Indonesia is a country rich of art and culture which are intertwined with religion and age-old traditions. It is evident in the thousand cultures of each different ethnic inhabiting this archipelago. Religion and belief has strong influence on the community and it is obvious from island to island. It is vividly seen in each piece of wooden craft that has its own story. These beautiful and elegant carvings of people and animals will grace any home. Deep colors of wood comprise an ideal medium for the portrayal of traditional patterns and carvings that have been passed down through the ages. Wood is crafted with loving care by people and community who have an affinity with the creatures they represent and the traditions they follow in doing so. Woodworking has been practiced by many people in Indonesia for a long time, and the skills passed on from one generation to the next. This craft started from necessity and opportunity, as ancient people use the resources around them to make useful things for their society. The items Carving Beauties out of the Forest produced can be in the form of utensils for kitchens in their home or statuettes for their religious ceremonies. Several production centers that are famous for its wooden crafts are also the most important tourism area, e.g. Bali, Central Java, East Java, North Sumatra, South Sulawesi, Papua and Nusa Tenggara. The coexistence of craftsmanship and tourism is not a coincidence.
Those areas are home to some of the most unique and creative people in the country and also the location of some of the most scenic spots. With tourists flooding in, the enterpreneurial spirit of the locals combines with their craftsmanship talent. The result is an array of fabulous crafts and products and a lucrative and thriving industry. Indonesian wooden craft may depicts Indonesian history. Throughout its history, Indonesia receive influences from many cultures, including the Chinese, Japanese, Western Christians, Arab Muslims, and Indian Hindus and Buddhists. All of this is portrayed in their wood carvings of deities such as Vishnu, Buddha and art forms such as the Chinese and Japanese masks, carvings of ferocious winged dragons and also Arabic calligraphy. With the arrival of European influences, wood carving started to develop along more innovative and commercial lines. Indonesian craftsmen started to make much more figures in modern style such as children toys, chest, complete set of tableware and many more. Technology, as well as social development, has been instrumental in changing the market and inducing creativity. In the distant past, woodworkers used to rely on woods native to their region, until transportation and trade innovations made more exotic woods available to the craftsmen, enabling new designs and opportunities. Wood is an abundant resource in Indonesia, the home to one of the largest tropical forest in the world. The variety is immense, the quality superb. Local craftsmen will use the wood around them to create goods or artistic masterpieces. Royals and rich patrons of arts would buy those masterpieces, while common people buy ordinary goods to help them with their daily lives. With an ever richer society, functional goods like kitchen utensils and cutleries become more decorated and elegant.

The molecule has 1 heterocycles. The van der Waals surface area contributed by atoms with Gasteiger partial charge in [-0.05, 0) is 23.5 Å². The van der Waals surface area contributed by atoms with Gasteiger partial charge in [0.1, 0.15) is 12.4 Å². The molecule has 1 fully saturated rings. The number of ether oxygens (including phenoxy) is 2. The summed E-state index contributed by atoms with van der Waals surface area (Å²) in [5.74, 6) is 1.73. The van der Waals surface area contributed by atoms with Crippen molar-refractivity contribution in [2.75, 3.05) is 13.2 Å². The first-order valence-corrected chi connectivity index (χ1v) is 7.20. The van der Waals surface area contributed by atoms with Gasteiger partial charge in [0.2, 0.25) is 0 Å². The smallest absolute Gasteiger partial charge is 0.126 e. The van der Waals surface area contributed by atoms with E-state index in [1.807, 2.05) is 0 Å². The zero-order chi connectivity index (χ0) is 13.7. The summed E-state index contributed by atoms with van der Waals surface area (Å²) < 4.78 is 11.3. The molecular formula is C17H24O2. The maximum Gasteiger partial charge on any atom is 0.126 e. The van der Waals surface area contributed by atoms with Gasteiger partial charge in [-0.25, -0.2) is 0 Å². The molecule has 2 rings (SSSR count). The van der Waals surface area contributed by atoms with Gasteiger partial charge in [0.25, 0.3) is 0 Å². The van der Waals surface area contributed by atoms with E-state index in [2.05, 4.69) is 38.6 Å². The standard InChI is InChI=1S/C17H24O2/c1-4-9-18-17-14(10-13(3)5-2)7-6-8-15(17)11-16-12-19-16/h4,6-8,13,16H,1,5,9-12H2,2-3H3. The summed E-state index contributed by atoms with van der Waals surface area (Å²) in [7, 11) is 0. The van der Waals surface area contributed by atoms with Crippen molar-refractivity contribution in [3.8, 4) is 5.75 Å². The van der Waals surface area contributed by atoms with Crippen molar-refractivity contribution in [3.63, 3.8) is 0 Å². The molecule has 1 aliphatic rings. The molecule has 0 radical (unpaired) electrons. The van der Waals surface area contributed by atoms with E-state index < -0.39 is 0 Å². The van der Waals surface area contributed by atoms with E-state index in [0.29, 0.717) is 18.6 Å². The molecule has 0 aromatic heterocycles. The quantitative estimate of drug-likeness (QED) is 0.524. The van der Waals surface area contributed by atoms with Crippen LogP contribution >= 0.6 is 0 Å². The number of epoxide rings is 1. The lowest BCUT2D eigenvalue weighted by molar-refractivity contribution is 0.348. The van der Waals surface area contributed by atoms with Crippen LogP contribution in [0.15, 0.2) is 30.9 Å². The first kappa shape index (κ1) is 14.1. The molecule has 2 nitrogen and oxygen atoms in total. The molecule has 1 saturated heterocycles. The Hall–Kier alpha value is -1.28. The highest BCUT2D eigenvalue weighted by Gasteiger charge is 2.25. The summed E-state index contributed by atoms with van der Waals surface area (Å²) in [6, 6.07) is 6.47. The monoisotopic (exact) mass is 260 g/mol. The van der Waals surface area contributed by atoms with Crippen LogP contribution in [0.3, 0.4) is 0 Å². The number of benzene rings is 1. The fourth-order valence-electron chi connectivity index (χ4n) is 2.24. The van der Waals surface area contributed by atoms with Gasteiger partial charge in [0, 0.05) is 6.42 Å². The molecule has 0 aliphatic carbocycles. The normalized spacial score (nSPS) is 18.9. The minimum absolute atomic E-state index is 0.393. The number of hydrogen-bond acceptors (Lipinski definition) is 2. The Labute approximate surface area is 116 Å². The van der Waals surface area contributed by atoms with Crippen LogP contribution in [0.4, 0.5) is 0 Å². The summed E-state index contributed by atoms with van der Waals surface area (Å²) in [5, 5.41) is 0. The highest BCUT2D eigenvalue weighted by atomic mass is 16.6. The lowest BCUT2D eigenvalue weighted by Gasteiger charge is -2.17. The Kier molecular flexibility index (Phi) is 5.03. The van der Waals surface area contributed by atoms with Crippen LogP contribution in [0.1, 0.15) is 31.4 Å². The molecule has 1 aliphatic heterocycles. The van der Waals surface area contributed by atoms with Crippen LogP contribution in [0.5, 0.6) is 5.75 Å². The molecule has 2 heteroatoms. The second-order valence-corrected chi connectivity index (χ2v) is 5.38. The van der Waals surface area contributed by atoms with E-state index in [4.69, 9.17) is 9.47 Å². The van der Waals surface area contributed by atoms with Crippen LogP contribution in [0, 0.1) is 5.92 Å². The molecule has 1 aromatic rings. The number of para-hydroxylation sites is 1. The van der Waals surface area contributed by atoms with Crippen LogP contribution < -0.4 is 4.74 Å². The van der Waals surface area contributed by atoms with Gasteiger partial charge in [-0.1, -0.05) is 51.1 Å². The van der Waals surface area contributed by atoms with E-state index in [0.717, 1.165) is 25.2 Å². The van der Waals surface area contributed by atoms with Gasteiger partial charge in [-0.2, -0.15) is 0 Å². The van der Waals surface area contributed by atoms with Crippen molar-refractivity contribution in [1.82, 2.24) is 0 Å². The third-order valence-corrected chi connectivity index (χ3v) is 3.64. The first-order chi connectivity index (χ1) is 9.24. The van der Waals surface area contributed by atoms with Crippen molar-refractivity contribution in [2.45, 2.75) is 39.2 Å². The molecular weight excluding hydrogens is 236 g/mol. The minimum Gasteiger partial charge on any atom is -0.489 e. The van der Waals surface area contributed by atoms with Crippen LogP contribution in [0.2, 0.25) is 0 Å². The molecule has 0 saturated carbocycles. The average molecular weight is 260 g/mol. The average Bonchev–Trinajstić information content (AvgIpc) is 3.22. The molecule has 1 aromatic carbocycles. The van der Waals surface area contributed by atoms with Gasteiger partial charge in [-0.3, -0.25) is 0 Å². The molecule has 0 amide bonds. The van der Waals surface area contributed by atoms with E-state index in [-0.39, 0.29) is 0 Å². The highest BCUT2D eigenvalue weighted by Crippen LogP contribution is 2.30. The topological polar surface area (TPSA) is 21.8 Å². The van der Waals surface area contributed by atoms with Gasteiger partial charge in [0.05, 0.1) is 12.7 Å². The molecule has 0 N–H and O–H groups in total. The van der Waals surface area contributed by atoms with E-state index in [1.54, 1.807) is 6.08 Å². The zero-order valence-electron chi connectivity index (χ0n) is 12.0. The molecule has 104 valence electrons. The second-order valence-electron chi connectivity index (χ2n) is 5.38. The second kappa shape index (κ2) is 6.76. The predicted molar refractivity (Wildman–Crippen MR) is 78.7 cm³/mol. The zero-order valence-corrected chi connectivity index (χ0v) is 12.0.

With the help of technology and globalization, craftsmen now have varying material at their disposal. With their highly creative mind, the potential is limitless. On the demand side, buyers from all over the world now can also enjoy the beauty of these spectacular works of art. Tourists and merchandisers flock to production centers to buy those goods. Statistical data shows that the export of statuettes and other ornament of woods was more than half a billion US dollar annually. Other wooden items, e.g. wooden frames and casket and similar items, have similar export value. For all of those items, Indonesia is the leading world supplier. Today, this wooden craft industry is worth billions of dollar annually and employs workers in the hundreds of thousand. Most of the producers are small and medium-sized businesses that are spread all over the country, but mostly in the rural areas. The goods are sold through retail and wholesale outlets in the cities and major tourism and travel spots. Though in the beginning craftsmen carved wood to make ancestral idols for worships, the craft has developed to become a fully mature commercial industry. In addition to satisfying local markets, the products have been exported to many countries in the value of millions of dollar annually, creating prosperity along the way.